Twenty years after Ronald Reagan and Mikhail Gorbachev broke the ice in Geneva, a Swiss diplomat who organised that historic summit recalls the event.This content was published on May 30, 2005 - 13:36
To mark the anniversary, Edouard Brunner attended a roundtable discussion, along with former Soviet premier Gorbachev, on Monday.
As secretary of state for foreign affairs in the 1980s, Brunner was asked by the United States to organise the historic summit. It took place from November 19-21, 1985.
At the time relations between the two superpowers were at their worst for many years. In 1983 the late Ronald Reagan gave his famous "evil empire" speech, describing the Soviet Union as "the focus of evil" in the world.
In the same year, the US deployed mid-range missiles in western Europe for the first time. The Soviets responded by walking out of arms control talks in Geneva.
The Geneva Summit was the first time that Reagan and Gorbachev - recently risen to the top of Communist Party - had met, and it marked the beginning of a thaw in relations between Washington and Moscow.
Its purpose was to open the way for negotiations on curbing nuclear proliferation, and by the end of the meeting both sides had agreed to accelerate efforts towards a 50 per cent cut in their nuclear arsenals.
Several of the key players will be present to mark the anniversary, including the former Soviet foreign minister, Alexander Bessmertnikh, and Reagan’s former national security advisor, Robert McFarlane.
swissinfo: Is it correct to say that the meeting marked the beginning of the end of the Cold War?
Edouard Brunner: Yes, I think you could say that. Both men had convinced themselves that it was useless to go on like this. But on the other hand, they had constituencies at home that were not so easy to handle. Gorbachev had to convince his Politburo that he could do business with Reagan.
[The timing was good because] when Gorbachev came to power there was a ray of hope because for the first time we had a leader in the Soviet Union who was apparently ready to act in a decisive way as far as détente was concerned.
On the other side you had Reagan who was a hawk, but who was intelligent enough to see that he could perhaps put an end to the Cold War. And I think it was Margaret Thatcher who convinced Reagan that he could talk to Gorbachev. That is how it started in June .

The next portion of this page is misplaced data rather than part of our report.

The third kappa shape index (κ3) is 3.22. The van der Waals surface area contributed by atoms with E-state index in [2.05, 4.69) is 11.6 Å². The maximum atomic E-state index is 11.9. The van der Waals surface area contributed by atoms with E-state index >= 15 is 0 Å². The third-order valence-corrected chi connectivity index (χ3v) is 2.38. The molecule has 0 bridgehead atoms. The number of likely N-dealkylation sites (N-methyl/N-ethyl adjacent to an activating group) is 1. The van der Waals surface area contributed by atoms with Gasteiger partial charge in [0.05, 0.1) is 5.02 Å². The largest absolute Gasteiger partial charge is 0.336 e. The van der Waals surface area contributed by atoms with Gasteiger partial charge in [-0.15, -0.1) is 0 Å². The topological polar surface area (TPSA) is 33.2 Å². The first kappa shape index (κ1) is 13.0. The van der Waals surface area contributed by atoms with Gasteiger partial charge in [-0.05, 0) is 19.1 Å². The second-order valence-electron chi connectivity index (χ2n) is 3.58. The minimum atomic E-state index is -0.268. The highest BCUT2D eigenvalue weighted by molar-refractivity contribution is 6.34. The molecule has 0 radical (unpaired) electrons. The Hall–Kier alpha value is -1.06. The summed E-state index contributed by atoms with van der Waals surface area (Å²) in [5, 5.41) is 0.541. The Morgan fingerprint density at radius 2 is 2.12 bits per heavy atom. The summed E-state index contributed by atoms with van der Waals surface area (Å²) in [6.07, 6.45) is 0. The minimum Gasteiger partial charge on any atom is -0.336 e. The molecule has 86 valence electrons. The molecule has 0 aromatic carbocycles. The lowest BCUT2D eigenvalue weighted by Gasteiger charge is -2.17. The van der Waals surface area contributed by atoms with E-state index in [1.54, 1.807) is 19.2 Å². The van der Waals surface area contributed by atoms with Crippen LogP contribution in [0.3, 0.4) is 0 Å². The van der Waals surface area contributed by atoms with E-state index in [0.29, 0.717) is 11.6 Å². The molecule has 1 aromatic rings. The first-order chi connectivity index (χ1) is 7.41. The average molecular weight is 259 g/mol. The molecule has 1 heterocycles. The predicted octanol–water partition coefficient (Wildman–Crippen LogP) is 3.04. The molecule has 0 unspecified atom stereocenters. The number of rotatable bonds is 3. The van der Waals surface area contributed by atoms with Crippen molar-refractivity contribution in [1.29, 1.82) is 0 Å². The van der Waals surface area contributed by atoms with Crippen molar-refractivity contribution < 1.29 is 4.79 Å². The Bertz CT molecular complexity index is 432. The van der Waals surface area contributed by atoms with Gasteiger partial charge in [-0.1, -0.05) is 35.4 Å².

swissinfo: You personally met Reagan and Gorbachev. Did they get on as famously as we were led to believe?
E.B.: Our president Kurt Furgler insisted on having a one-on-one with Gorbachev and Reagan for one hour before the talks started. Apparently, at the beginning it was not so warm between them.
The first day, according to Edvard Shevardnadze, whom I met in Georgia, Gorbachev was ready to leave because he didn’t feel at ease with Reagan.
But I think Mrs Gorbachev and Shevardnadze convinced him [to stay]. So the talks went on and in the end they had a good meeting and apparently they liked each other so much that they met some months later in Reykjavik [Iceland].
swissinfo: What role did Switzerland, and you yourself, play in organising that meeting?
E.B.: I was approached by the American negotiator who was in Geneva for disarmament talks with the Soviets, to find out if we were ready to organise a meeting between Reagan and Gorbachev. We had to see to the security, to organise every detail – to find accommodation, meeting places, and so on. Let’s say we organised it in a non-political way.
swissinfo: These days Geneva rarely seems to host such high-profile talks. Why?
E.B.: At the time of the Cold War, we were a neutral country in Europe... and we had a role to play among the [conflicting] parties. That was in the tradition of Geneva. But now neutrality is not needed in this context [because we no longer have a bipolar world].
Today there are plenty of other countries which are as neutral as we are between parties. Take the Israeli/Palestinian conflict, take Darfur [Sudan], take Iran. Even when Bush meets Putin, they meet in Slovenia or Slovakia. Switzerland no longer has a monopoly on neutrality.
But Geneva is still often chosen because you have to meet in a place where both sides have embassies or missions and facilities. I think that whenever the situation is ripe for talks one of the options is to come to Geneva. This is a service we can still provide to the international community; not with Switzerland’s active participation but as a host country.
swissinfo: Does Geneva, and Switzerland in general, still have a role to play as a centre for peace making?
E.B.: Yes, Geneva has a role because it has so many international organisations. And very often international conferences are held there because of the facilities provided by the United Nations. But neither Reagan nor Gorbachev wanted to have their meeting under the umbrella of the UN. It was a bilateral thing, and the only intermediary there was Switzerland.
We should be, as we are, active in trying to find solutions. Take the Geneva Accord – it was not an official thing, but we helped some Israelis and some Palestinians write this document and show it to the world in Geneva in December 2003. This is something we can do because we are not biased and we have no axe to grind. Everybody knows that Switzerland does not have national interests to defend. Our aim is only to help others avoid war and to solve problems.
swissinfo-interview: Jonas Hughes
Reagan and Gorbachev met for the first time at the Geneva summit on November 19, 1985.
The meeting led to a thaw in relations between the US and the Soviet Union.
The Cold War ended in 1991 with the dissolution of the Soviet Union.
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